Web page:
|Matthew Henry's Concise Commentary|
69:1-12 We should frequently consider the person of the Sufferer here spoken of, and ask why, as well as what he suffered, that, meditating thereon, we may be more humbled for sin, and more convinced of our danger, so that we may feel more gratitude and love, constraining us to live to His glory who died for our salvation. Hence we learn, when in affliction, to commit the keeping of our souls to God, that we may not be soured with discontent, or sink into despair. David was hated wrongfully, but the words far more fully apply to Christ. In a world where unrighteousness reigns so much, we must not wonder if we meet with those that are our enemies wrongfully. Let us take care that we never do wrong; then if we receive wrong, we may the better bear it. By the satisfaction Christ made to God for our sin by his blood, he restored that which he took not away, he paid our debt, suffered for our offences. Even when we can plead Not guilty, as to men's unjust accusations, yet before God we must acknowledge ourselves to deserve all that is brought upon us. All our sins take rise from our foolishness. They are all done in God's sight. David complains of the unkindness of friends and relations. This was fulfilled in Christ, whose brethren did not believe on him, and who was forsaken by his disciples. Christ made satisfaction for us, not only by putting off the honours due to God, but by submitting to the greatest dishonours that could be done to any man. We need not be discouraged if our zeal for the truths, precepts, and worship of God, should provoke some, and cause others to mock our godly sorrow and deadness to the world.
Verses 1-4 contain a pathetic complaint, expressed first in figurative language (vers. 1-3), but (in ver. 4) plainly connected with the wicked designs of human enemies. Verse 1. - Save me, O God; for the waters are come in unto my soul. This is a common, perhaps, we may say, a proverbial, expression for any great distress (comp. Psalm 18:4; Psalm 42:7; Psalm 88:7, 17; and Job 22:11; Job 27:20).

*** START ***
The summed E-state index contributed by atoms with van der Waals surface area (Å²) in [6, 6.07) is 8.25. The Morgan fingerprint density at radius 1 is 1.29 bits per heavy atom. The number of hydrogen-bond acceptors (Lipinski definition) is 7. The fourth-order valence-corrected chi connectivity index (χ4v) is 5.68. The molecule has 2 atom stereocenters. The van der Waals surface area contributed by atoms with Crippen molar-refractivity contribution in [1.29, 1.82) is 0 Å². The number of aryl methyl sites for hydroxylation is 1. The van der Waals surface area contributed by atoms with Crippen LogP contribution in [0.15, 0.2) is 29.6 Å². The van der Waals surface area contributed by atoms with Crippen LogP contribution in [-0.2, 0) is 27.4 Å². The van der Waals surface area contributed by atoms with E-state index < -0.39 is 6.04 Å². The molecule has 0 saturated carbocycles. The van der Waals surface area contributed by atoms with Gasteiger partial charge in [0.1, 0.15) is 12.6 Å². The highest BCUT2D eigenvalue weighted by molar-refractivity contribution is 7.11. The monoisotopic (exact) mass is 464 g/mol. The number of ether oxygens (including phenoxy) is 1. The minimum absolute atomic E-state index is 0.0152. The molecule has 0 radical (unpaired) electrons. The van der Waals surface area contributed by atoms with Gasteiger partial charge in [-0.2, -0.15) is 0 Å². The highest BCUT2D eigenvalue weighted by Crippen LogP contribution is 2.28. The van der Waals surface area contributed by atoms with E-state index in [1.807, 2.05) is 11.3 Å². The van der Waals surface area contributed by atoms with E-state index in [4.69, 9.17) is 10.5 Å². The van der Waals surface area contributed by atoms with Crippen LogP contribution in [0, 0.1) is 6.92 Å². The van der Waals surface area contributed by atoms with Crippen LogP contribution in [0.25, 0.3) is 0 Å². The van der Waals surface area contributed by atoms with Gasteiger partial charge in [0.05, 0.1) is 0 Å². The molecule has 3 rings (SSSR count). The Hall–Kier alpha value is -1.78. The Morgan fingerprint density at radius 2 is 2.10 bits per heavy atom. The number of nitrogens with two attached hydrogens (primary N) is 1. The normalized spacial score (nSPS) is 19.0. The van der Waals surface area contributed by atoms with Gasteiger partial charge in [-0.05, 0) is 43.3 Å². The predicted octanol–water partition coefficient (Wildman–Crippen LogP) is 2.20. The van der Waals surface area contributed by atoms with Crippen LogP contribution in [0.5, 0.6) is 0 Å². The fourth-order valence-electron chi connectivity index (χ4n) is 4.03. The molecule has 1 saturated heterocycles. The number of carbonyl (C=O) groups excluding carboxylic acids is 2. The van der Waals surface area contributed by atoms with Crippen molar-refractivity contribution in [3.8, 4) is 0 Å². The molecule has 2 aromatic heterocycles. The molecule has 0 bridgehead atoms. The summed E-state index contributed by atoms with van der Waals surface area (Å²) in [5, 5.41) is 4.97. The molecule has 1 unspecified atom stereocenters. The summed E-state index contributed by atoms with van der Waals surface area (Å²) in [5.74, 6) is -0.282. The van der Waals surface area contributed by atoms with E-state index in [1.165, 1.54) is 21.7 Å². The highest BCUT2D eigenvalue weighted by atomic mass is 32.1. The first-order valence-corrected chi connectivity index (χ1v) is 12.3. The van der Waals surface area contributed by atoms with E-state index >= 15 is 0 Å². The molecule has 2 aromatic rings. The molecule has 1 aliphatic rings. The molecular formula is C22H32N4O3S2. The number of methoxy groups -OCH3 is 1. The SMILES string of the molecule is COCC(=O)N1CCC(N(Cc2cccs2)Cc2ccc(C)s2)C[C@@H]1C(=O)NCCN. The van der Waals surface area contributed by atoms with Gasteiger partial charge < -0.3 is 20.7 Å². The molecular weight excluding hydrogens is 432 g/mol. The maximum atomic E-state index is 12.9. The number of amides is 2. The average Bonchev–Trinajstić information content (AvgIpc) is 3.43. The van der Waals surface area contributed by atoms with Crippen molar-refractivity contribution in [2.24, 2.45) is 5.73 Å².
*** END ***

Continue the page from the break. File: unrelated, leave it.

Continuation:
Gill's Exposition of the Entire Bible
Save me, O God,.... The petitioner is Christ; not as a divine Person, as such he is blessed for ever, and stands in no need of help and assistance; but as man, and in distressed and suffering circumstances. As a priest, it was part of his work to intercede, as well as to offer sacrifice; and though he did not offer a sin offering for himself, yet he offered up supplications, with strong cryings and tears; and, as the surety of his people, he prayed, in point of right and justice, both for himself and them; see John 17:4. The person petitioned is God the Father, who was able to save him, and always heard him; and did in this petition, Hebrews 5:7; which perfectly agrees with some petitions of Christ, recorded in the New Testament, John 12:27. These show the weakness of the human nature, the weight of sin upon him, and his sense of the wrath of God; and which, notwithstanding, were made with limitations and restrictions, and even with a correction. Moreover, this may also design help and assistance from his divine Father, which was promised him, and he expected and had, in the acceptable time, in the day of salvation: and he was so saved in death, as that he abolished that, and destroyed him that had the power of it; and was quickly raised from the grave, and thereby saved out of it. And this he could have done himself, but he would be saved in a legal way, in a way of justice; and as a point of honour, when he had done the work, he, as a surety, engaged to do. The reasons enforcing this petition follow: